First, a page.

Because the English teacher was essentially a kind hearted man, he allowed my compositions to be type written. That was wonderful news because I had been taking typing classes and became quite good at the keyboard. Thus, when assigned to write 1000 words about Thomas Jefferson's childhood, I simply went to the encyclopedia and copied word for word. The teacher bought into it and never questioned if I had 999 words or 1001 in the essay.

After two or three such assignments I began to wonder if the teacher actually read what I was writing. On the next assignment I decided to do something obvious as a check. It was something like stating Benjamin Franklin was born in Mexico of mixed race parentage. That was the only addition I made to the copied encyclopedia text. It went unnoticed. I then began to change history even more in the next assignment and by the time the school year ended only the first line of my penalty essay was from the encyclopedia. The stories I concocted for historical figures were hysterical. I often regretted that the English teacher did not read them because I would have appreciated some knowledgeable input about my creative writing skills. The thing about all this creativity is that it was off the top of my head. I might have thought about what I was going to write for five minutes or so, but that was it. I typically sat down and just typed as fast as I could think.

I'm not so sure I could write an entire book off the top of my head, but I am very confident that I could get the plot and it's development down in one sitting. I might make an outline so that I would not lose sight of the direction I intended to travel, but that would be it for notes. Then again, I'm not forced to earn a living from my writing. I'm sure the pressures are different in that circumstance.

Re: Maximize Interest In Your Story

PostPosted: 13 Sep 2013, 09:23
by Kellemora
Hi Yogi

Sounds like you were met with several hardships in your youth.
You writing is much better than mine. Loved your story too!
It is a shame your teacher never read your work.
It may have prompted sending you in an advanced direction.

Once a month, at work, we have like a test. Comes with no reward, there are no winners.
However, we see how everyone did in each field they grade. All by computer, hi hi...
Some of our best writers score the lowest, and some of the worst, like me, score the highest.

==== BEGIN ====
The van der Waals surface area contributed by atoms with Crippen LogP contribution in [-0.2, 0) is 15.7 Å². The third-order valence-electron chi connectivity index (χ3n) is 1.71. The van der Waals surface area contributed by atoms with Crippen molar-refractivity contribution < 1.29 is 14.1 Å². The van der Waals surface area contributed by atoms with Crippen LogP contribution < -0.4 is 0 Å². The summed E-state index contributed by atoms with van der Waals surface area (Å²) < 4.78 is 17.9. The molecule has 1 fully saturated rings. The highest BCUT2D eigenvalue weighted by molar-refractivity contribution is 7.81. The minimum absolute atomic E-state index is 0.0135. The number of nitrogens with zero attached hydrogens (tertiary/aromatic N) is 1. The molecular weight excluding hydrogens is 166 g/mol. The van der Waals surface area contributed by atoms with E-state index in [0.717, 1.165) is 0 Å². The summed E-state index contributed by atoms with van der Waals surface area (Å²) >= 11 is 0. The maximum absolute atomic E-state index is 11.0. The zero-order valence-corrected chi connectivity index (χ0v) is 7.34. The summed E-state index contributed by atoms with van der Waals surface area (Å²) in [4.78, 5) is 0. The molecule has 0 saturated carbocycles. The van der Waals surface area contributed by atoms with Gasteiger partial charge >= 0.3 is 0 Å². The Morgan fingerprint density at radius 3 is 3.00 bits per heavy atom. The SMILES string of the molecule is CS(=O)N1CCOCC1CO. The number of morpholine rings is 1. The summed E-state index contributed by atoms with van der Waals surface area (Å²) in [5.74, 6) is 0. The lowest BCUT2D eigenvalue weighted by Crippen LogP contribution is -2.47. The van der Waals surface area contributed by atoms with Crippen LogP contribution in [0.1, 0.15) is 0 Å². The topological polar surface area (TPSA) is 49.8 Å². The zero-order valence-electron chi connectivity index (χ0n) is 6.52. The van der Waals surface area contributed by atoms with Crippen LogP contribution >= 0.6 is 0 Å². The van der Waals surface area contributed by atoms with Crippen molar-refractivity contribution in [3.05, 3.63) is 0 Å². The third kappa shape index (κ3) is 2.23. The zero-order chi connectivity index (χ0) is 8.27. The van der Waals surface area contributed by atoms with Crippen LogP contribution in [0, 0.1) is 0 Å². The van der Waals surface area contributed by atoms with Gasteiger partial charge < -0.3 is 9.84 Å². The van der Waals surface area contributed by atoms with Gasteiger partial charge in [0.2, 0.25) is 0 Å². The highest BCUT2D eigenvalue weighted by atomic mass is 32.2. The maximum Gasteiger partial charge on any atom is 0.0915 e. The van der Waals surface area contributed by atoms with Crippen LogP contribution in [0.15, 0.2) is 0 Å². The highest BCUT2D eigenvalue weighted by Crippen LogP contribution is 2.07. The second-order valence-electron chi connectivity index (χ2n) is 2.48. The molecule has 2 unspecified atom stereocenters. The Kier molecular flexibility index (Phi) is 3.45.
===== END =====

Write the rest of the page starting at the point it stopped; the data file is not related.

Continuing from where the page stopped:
I've never hit the top, but have been in the top 10% with 85 to 90% of my responses.
Although many of them are all the way at the bottom as well.

The skill test is done on their server, on-line, as I'm typing here.
We have 60 minutes to complete 50 paragraphs.
It works like Flash-Cards. A topic, often only one word or short phrase flashes on the screen.
We have to write a paragraph on that topic and hit enter before the next topic flashes up.
If you do not hit enter, what you have written is stored and the next topic comes up.
In the beginning, knowing the next topic would come up, I didn't hit enter and just kept typing until the screen changed.
This reduced my overall score considerably. But I quickly learned the methodology of their madness.
And if you could write a paragraph on the topic, and write the word END before hitting the enter key, you got additional points.
The computer searches for keywords in your paragraph, and the more of these keywords you used, the higher your score.
Meaning, no one actually reads the paragraphs you wrote. Although the algorithm used also checks spelling and grammar.
I usually score horrible on grammar, excellent on spelling, and have learned many of the keywords for certain topics.
This is only one of several tests they offer. Its primary goal is to teach us to overcome writers block, and/or get more work done faster.

For the first time ever, I'm doing NaNoWriMo this year. I don't really have the spare time for it. I don't see how quantity over quality means much of anything. However, over forty members of a writing group I belong to, have banded together to get me to do it this year. I don't doubt that I will be able to hit the 50k words to get a winners badge. I do much more than that in a month for work, not counting my own WIP.

As well as you write, perhaps you should give it a go. You may end up with a story, that after polishing, could become a best seller. 50k is not all that many words. 1,667 words per day for 30 days. You are only doing a rough draft, scenes do not need to be in order, you can type them as they come into your headbone. No one will see your work, except you, if you want to post an excerpt you feel proud of.
You type so well, it is worth considering!